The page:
DTW looks back at a car which attracted a very favourable review from then-editor Cropley at Car magazine, yet would scarcely register in terms of annual sales.
In 1983, I was 15 and already deep in car nerd-dom. I had a monthly order for Car magazine at my local newsagent (at which I had a part-time job every Sunday morning) and would genuinely get a tingle of excitement one week of every month in anticipation that it would be there as ordered when I rolled up for work.
Today DTW features a car that was given a new lease of life with an extensive and highly effective makeover.
Ford regularly plays fast and loose with its mark numbers, often applying them to even quite modest facelifts of the outgoing model. However, in the case of the Sierra, the Mk2 designation was well deserved.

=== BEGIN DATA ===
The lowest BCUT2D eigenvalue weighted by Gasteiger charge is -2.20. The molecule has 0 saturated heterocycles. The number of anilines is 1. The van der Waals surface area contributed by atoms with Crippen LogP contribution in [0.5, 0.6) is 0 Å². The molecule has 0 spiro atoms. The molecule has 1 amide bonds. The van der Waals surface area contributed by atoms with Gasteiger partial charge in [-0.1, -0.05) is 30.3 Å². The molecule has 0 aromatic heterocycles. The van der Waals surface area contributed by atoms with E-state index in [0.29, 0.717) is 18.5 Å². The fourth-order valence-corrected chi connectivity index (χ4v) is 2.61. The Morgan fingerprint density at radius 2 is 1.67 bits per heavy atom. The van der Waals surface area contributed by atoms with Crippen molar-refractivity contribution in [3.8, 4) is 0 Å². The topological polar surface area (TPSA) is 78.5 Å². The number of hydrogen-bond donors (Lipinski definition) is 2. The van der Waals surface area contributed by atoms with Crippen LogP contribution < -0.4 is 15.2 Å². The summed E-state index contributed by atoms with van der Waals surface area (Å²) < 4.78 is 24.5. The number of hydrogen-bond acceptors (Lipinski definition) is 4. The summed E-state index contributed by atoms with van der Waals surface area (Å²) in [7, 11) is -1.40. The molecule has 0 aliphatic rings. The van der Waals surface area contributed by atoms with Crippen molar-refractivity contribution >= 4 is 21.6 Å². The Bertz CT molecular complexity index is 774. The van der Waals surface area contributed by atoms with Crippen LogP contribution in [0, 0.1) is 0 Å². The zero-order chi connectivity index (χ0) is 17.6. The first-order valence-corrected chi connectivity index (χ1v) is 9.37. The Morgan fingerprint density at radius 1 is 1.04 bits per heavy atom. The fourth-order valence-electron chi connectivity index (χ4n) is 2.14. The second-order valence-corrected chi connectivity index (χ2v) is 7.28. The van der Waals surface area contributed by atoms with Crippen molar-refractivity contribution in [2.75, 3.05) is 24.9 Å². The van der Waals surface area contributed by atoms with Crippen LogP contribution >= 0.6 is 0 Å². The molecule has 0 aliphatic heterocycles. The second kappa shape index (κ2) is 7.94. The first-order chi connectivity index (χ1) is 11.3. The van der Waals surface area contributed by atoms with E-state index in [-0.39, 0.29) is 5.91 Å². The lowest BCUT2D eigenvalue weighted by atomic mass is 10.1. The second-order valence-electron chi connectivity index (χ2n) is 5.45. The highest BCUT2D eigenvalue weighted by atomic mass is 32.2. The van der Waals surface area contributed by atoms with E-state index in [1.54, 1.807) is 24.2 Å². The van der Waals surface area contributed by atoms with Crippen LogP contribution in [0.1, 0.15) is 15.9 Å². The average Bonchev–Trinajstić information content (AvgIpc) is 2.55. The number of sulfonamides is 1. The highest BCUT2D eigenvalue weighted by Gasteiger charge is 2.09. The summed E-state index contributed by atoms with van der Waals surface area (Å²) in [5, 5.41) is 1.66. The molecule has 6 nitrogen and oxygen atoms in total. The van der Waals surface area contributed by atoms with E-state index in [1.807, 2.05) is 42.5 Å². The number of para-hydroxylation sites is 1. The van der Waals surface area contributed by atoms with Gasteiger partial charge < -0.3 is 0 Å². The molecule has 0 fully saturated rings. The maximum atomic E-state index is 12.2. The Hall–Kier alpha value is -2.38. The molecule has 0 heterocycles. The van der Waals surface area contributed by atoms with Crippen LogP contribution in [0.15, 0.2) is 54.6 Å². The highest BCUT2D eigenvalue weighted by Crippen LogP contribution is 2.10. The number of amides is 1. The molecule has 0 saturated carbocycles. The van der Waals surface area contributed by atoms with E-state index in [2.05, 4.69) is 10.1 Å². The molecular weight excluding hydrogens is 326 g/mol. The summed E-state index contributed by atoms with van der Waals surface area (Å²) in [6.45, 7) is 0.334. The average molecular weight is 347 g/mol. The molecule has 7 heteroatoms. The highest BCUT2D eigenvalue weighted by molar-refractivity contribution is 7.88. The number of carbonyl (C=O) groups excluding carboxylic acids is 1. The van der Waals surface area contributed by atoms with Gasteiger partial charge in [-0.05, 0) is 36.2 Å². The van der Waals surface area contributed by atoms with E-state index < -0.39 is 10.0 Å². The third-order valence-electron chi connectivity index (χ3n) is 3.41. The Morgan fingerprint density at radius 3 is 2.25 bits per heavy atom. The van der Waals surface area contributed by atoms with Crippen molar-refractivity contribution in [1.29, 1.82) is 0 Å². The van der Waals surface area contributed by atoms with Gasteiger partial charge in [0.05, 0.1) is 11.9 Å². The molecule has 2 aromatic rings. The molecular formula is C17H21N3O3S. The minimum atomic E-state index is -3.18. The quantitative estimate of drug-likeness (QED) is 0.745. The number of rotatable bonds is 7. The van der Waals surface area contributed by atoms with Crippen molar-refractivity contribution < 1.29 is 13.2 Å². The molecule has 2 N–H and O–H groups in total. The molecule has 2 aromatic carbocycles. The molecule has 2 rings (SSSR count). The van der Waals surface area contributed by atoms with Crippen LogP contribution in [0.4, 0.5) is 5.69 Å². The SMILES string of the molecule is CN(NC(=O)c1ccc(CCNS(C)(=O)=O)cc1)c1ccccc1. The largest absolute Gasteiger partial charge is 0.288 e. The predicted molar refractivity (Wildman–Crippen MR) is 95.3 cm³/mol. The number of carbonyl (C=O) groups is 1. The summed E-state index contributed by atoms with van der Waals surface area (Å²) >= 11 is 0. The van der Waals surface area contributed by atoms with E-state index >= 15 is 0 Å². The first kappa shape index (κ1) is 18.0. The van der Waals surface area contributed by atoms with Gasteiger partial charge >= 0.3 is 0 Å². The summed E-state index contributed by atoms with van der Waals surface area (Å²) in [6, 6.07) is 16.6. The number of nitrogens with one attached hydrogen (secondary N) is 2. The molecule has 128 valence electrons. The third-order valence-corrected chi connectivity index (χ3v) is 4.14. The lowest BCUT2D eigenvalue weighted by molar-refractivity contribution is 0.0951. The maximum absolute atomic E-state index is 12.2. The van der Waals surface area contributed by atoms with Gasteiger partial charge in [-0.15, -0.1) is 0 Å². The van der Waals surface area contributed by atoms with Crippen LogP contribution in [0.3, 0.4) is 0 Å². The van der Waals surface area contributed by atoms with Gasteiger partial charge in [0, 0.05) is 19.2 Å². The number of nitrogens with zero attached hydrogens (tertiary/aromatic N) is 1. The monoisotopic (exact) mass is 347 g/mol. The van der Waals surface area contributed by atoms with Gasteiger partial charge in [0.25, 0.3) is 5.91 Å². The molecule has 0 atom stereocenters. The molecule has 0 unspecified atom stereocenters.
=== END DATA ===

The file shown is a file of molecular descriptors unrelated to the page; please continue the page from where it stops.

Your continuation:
Ford launched the original Sierra in 1982 as a replacement for the conventional and conservative Cortina Mk5. The new model was a rear-wheel-drive car like its predecessor, but the aero body (believed to have originally been the work of Gert Hohenester working under the supervision of Design Director, Uwe Bahnsen at Merkenich) was dramatically different, with a hatchback instead of a conventional boot.